Can I just vent a little bit today? About my fellow physicians?
Mind you - most physicians start with the best of intentions, are very intelligent, and being a doctor is hard. Especially today when so many work in managed care and have to see too many patients in too little time - burnout is a serious problem for them. I get it.
Nonetheless - in the last 15 years it seems like I have witnessed a rise in stupid doctoring that I really didn't see in my earlier years as a physician. So much so it makes me wonder sometimes what they are teaching in medical school these days!
My latest experience - I saw a young friend of my middle son's (for free because he doesn't have the money to see me). He has absolutely classic symptoms for a rare (1 in 5,000 people) autoimmune neurological disease. It's something we ALL learned about in medical school (because the mechanism was understood even when I went to school, and it's a kinda cool disorder to study because it demonstrates some basic principles about nerves and synapses and how they work).
He belongs to a large staff-model HMO which generally provides good care and is one of the main providers in our area. He has seen his neurologist (who treats him for migraines) and has seen not one but two neuro-opthalmology specialists (because the presenting symptoms often involves the eyes). He had a single antibody test to rule out this rare disease. (He also had a brain MRI which was normal).
Now granted this is rare - I knew one woman socially who had it 20 years ago and think I might have seen a case in medical school - that's it. And I'm certainly not up to date on the latest info so I did spend a little bit of time looking up current recommendations. But even a cursory search shows that he is being completely mishandled by his doctors.
1) The antibody test he had is positive in 85% of cases. But of the remaining 15%, 1/2 have a different antibody. This test should routinely be done if the first test is negative (Labcorp even has a test that is set up to automatically do the second test if the first is normal). Yet none of his physicians recommended it nor would they order it. They simply insisted he didn't have it because the first antibody test was negative.
2) One of the doctors told him he couldn't have the disease because he wasn't female (most cases in his younger age group are female). Well - he's a transgender man who was born female and it's all over his chart! Plus things like that are never absolute.
3) One doctor told him he couldn't have it because his eye drifts inward instead of outward (even though it has also gone outwards on occasion and the general problem is caused by muscle weakness which can affect ANY of the muscles around the eyeball).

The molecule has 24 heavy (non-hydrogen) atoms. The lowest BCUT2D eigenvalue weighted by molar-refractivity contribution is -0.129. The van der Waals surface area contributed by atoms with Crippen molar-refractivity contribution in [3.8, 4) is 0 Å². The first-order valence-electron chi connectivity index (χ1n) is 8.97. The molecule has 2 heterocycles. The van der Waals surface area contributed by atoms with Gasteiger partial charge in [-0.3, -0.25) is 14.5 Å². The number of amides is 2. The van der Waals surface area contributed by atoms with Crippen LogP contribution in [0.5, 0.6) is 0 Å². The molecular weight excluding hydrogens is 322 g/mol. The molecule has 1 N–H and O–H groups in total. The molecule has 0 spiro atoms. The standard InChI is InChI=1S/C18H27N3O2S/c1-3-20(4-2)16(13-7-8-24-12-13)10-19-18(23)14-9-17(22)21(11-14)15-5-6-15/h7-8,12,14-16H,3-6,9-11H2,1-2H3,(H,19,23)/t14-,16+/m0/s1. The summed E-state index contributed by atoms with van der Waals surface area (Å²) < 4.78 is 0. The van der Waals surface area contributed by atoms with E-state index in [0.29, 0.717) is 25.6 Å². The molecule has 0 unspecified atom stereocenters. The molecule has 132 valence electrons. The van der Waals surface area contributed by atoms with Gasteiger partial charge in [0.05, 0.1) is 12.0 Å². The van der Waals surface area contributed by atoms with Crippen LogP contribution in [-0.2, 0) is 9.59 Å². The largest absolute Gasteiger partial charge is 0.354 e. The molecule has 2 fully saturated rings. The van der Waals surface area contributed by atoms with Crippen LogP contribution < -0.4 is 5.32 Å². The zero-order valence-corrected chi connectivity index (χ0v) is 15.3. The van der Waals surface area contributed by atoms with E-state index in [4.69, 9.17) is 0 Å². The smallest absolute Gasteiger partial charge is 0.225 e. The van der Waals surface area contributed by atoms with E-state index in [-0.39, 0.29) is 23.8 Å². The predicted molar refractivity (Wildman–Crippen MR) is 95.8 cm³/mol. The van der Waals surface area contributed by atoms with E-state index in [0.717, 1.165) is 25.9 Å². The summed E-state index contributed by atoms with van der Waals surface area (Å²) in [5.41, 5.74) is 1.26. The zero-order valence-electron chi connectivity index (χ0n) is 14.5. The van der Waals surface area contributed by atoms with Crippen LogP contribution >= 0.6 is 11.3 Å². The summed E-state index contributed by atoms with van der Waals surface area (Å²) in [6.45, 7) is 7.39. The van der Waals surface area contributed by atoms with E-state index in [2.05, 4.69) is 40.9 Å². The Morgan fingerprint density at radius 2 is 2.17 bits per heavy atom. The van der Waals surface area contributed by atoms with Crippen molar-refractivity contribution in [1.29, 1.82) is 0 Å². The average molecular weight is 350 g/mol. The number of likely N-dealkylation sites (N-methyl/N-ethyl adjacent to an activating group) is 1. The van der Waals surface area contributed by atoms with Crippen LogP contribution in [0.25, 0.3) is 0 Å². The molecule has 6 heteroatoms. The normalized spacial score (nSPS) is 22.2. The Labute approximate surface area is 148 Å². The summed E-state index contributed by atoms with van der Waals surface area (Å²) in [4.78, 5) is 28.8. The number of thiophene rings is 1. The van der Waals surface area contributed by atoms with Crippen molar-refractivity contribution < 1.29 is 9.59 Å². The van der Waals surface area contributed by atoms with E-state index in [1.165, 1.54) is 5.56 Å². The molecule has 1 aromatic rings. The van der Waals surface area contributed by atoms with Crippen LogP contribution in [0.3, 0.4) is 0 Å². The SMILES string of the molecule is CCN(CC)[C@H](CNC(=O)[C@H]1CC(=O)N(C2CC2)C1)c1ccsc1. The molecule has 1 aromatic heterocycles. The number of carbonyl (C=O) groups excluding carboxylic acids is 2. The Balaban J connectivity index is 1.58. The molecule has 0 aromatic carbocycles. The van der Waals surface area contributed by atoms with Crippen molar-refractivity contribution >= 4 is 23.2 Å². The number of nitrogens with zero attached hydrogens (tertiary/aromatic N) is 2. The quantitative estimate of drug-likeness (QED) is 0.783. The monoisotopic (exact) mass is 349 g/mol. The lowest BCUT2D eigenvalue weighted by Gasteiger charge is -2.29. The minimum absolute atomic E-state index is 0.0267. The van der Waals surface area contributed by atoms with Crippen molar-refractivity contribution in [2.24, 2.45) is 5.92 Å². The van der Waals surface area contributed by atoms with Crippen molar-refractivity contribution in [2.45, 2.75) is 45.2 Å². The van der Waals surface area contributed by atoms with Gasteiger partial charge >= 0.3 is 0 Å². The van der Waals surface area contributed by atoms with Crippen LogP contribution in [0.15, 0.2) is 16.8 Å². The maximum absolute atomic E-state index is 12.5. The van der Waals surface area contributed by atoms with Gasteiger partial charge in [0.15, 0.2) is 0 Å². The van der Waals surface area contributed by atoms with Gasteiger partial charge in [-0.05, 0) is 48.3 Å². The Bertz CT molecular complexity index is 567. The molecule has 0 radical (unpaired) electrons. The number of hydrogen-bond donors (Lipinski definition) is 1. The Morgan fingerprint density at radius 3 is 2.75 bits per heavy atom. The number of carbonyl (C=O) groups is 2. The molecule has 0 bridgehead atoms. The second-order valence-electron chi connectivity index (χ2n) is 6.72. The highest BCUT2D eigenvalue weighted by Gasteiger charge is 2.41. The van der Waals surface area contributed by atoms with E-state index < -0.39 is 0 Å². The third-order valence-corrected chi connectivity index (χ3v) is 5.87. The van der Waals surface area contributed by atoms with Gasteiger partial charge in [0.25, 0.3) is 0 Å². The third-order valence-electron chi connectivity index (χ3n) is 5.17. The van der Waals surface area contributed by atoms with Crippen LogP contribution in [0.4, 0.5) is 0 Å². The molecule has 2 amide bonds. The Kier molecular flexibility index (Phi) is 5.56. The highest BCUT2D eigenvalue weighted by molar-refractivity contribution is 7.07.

4) That same doctor told him it must be a problem inside the eye socket - even though he also has facial muscle weakness, difficulty swallowing and weakness in his arms! Please tell me how a mechanical problem in the eye socket is going to cause all those other symptoms?
5) There is an old bedside test for this disease (which is in all the medical textbooks and on the websites for this disease) called the Ice Pack Test. The muscles become weak on repeated use. A droopy eyelid can be tested by putting an ice pack on the area for 3-5 minutes and seeing if the symptom resolves. (This is just a temporary fix but a diagnostic test that relies on the fact that a particular enzyme is slowed in the cold, improving nerve transmission). So, I had him do some facial exercises to wear his muscles out, and we were able to produce the one-sided facial drooping and turning inward of his left eye. Then he put an ice pack on his face for 3-4 minutes and it all went back to normal. He took photos before and after which clearly demonstrate the change. (Really, they could be textbook illustrations). He sends them to his most recent neuro-opthalmologist who denies they have any relevance but finally agrees to send him to the neurologist who treats most of the patients with this disorder.
Honestly, this case should not be hard. The onset of symptoms, the pattern of symptoms, the history, the positive Ice Pack Test - really you could pretty much diagnose it clinically even without antibody tests or an EMG (which is the other indicated test). There's really not another good explanation for all these symptoms than this one rare disease. And the only thing that's changed since I went to medical school in the 80's is that there are more antibody tests for the rarer forms - treatments really haven't changed in all that time.
I'm smart but I don't have any specialized knowledge about this disease, only what I learned in medical school and what I could easily learn now by reading just a few things. ANY doctor SHOULD be able to do this. Simply listen to the patient, read a little bit, and do a good physical exam. WHY IS THIS SO F-ING HARD???????
Grrrrr. I'm glad he has me in his corner. I wrote a detailed letter about his diagnosis that I hope will light a fire under the doctors there. (Sometimes when an outside doctor documents in writing the need for certain tests they will do them because of medicolegal liability). But none of this should have been necessary. Even if his primary care doctor couldn't make the diagnosis, he saw THREE specialists in neurology who should have been much more familiar with the workup and diagnosis than I am.
Ok - rant over. I just had to vent. Any of you struggling with stupid doctoring, I feel for you. Keep advocating for yourself.